Paul Nash - Yateley Schoolboy

When Paul Nash was living with his aunt in Yateley at Harpton House he was sent to Mrs Wilding's private school for girls on Cricket Hill. What sort of school was it? We have a description from a pupil. Based on notes and a letter by Mrs Margaret Christison in 1972

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  1. I originally wrote this article before I was asked by Hampshire Museum Service to appear on one of their WW1 commemorative videos, made to tour their museums. Paul Nash joined up with the Artists Rifles, but subsequently transferred to the Hampshire Regiment. The Museum Service's short video on YouTube explores his Hampshire connections, including his schooldays in Yateley.
  2. When Paul Nash was living in Yateley at Harpton House he was sent by his aunt, Mrs Susan Chapman, to Mrs Wilding’s private school for girls on Cricket Hill. What sort of school wasit? We have a description from a pupil.
  3. Mrs Wilding founded Lingfield“School for Young Ladies” in existing houses on Cricket Hill Yateley about 1895. In 1903 she transferred the school to a larger house called Dullatur on London Road, Camberley.
  4. Widow of a Yorkshireman,killed in a mine accident, with two daughters to bring up, Mrs Catherine Wilding came to Yateley as governess to the Misses Stilwell, daughters of John Packenham Stilwell of Hilfield. He owned the Stilwell Bank in Lower Regent Street. Mrs Wilding then lived in the house which stood on the Cricket Hill side of the Hilfield barnyard. This house, which was later occupied by Mr Chapman the Hilfield gardener, has now been enlarged and was known as Wellmore in 1972 when Mrs Christison wrote her recollections about the school.
  5. The 1881 census records Catherine Wilding living as a governess aged 29 at Wellmore Cottage with her two daughters Ethel (8) and Winifred (7). Her widowed mother Emma Williams, a54 year old annuitant, was also living with her. Mrs Wilding had one domesticservant. By 1891 Mrs Wilding only hadone daughter and one domestic servant living with her. Her address is given asRigby’s Lane, undoubtedly the same premises as in 1881. Her daughter’s name isrecorded as Agnes but, from her age (18) and her birthplace (Islington) we candeduce that Agnes was the Ethel recorded in 1881.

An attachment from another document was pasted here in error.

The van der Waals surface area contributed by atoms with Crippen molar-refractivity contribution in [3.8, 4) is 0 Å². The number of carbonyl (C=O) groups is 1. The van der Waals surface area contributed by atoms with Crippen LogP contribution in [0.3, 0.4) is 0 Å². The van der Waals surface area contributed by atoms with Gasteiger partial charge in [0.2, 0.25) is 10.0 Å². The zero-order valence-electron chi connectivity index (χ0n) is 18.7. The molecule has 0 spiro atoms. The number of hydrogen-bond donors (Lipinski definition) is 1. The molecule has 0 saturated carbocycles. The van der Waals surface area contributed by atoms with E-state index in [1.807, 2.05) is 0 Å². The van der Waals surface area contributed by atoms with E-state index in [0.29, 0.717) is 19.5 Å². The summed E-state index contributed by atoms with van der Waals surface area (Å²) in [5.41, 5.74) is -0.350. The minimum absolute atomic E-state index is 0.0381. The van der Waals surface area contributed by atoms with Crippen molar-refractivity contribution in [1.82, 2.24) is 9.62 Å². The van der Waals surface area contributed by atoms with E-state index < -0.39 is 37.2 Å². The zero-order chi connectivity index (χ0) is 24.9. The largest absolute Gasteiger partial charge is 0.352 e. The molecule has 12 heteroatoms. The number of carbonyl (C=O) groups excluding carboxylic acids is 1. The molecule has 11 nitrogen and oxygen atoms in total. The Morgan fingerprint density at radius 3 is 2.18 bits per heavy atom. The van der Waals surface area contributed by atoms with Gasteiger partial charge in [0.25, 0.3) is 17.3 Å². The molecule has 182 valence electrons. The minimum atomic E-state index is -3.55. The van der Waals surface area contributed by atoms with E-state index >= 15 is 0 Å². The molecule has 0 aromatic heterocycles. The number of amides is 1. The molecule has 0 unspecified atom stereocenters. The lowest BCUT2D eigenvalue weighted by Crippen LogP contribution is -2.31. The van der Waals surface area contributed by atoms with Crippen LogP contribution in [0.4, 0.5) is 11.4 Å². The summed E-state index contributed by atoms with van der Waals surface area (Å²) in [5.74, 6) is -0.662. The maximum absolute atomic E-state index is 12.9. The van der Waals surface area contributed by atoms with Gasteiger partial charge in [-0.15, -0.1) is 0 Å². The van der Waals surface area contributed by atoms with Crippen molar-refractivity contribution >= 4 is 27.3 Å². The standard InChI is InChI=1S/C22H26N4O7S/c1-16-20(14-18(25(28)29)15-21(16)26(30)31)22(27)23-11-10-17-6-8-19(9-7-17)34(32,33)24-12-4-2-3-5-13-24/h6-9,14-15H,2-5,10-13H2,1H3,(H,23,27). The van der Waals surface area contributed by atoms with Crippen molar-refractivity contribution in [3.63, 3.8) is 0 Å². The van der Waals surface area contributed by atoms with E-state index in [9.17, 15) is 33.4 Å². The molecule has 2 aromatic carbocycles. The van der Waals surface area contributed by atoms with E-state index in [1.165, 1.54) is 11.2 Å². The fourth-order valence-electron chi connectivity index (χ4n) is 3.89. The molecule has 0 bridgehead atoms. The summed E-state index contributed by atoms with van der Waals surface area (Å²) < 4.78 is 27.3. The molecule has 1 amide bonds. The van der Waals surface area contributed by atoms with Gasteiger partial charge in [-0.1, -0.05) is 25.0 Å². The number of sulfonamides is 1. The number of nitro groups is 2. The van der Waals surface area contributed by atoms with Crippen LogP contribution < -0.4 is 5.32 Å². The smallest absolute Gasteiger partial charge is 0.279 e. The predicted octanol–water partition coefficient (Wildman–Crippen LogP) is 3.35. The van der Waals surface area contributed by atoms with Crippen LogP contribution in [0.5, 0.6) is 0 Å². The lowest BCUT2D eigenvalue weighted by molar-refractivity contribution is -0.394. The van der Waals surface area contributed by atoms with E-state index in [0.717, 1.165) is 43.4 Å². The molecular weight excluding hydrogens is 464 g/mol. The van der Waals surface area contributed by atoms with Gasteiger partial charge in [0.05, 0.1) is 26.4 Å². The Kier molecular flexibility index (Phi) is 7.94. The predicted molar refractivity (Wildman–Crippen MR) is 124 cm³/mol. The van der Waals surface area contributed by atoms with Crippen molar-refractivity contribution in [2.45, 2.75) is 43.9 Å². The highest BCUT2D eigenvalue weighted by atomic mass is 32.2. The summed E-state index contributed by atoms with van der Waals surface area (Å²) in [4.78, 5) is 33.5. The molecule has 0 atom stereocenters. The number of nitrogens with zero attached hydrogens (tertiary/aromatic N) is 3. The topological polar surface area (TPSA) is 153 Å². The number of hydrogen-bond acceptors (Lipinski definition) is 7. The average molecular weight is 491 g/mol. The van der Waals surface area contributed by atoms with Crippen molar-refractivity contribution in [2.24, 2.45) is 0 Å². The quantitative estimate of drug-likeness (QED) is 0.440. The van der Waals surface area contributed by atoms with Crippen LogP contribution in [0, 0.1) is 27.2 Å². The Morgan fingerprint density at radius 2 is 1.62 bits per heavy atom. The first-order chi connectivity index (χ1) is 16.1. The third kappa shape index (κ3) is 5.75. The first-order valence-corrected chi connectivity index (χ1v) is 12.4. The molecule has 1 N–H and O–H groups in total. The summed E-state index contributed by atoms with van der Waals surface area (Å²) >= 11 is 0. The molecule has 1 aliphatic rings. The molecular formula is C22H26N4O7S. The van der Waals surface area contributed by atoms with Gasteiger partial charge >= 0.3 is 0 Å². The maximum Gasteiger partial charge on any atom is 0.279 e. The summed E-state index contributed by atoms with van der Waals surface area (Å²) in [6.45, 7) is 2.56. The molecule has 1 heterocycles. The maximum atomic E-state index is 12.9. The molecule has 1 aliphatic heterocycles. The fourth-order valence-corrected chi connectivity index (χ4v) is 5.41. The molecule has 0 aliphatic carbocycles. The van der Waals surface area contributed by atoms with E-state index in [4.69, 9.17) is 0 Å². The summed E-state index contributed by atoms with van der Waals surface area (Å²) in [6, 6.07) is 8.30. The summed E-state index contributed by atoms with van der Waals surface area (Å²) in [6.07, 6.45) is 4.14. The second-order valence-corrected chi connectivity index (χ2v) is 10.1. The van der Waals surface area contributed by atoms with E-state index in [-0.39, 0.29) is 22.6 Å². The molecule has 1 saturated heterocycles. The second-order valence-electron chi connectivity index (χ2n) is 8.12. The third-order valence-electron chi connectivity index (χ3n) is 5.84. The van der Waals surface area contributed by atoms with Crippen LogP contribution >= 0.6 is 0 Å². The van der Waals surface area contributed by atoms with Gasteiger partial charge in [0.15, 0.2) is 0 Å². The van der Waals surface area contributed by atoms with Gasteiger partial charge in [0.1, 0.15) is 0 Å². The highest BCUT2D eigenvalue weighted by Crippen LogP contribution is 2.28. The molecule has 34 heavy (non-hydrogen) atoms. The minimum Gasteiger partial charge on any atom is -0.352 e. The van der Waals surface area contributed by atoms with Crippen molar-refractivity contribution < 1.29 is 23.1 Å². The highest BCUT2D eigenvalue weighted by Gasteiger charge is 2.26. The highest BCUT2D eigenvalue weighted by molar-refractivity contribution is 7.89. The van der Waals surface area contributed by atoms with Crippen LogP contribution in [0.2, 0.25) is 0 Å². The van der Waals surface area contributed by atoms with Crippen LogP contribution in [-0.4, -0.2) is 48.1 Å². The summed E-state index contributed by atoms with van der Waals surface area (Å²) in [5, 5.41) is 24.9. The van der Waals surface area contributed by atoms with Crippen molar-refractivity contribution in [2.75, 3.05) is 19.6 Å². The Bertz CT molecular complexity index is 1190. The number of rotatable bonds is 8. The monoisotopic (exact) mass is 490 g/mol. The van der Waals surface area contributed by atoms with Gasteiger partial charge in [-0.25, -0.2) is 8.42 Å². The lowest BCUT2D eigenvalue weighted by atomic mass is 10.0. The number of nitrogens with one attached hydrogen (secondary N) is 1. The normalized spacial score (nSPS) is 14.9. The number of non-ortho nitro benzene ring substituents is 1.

6. Mrs Christison says that whilst living at Wellmore Mrs Wilding “discovered an opening for taking charge of girls whose parents were abroad. Moving to Lingfield, (now Cricket Hill House but Cricket Hill Cottage in 1972) she gathered more children, more than the house would hold. So she next took the cottage on the otherside of the road (later lived in by Sergt Sillence), and that proving too small left it for the double-fronted cottage next up the hill which had formerly had a shop window where the girls could buy sweets (2 oz a penny!), cheap exercise books and pencils, both slate and lead. By now there was an English governess who was in charge of the cottage, and a French teacher who had a room at the Horne’s, on the lower side of the first cottage.”
  7. This move from Wellmore to Lingfield is confirmed by the 1901 census. Mrs Wilding was then 49, giving her occupation as Principal of School and her address as Lingfield. Winifred (26) and Ethel (27) were living with her as school teachers, as were Sarah May and Ella Read. Eleven pupils were boarding at Lingfield, seven British subjects born in India and four born in the UK, whose parents may also have been abroad.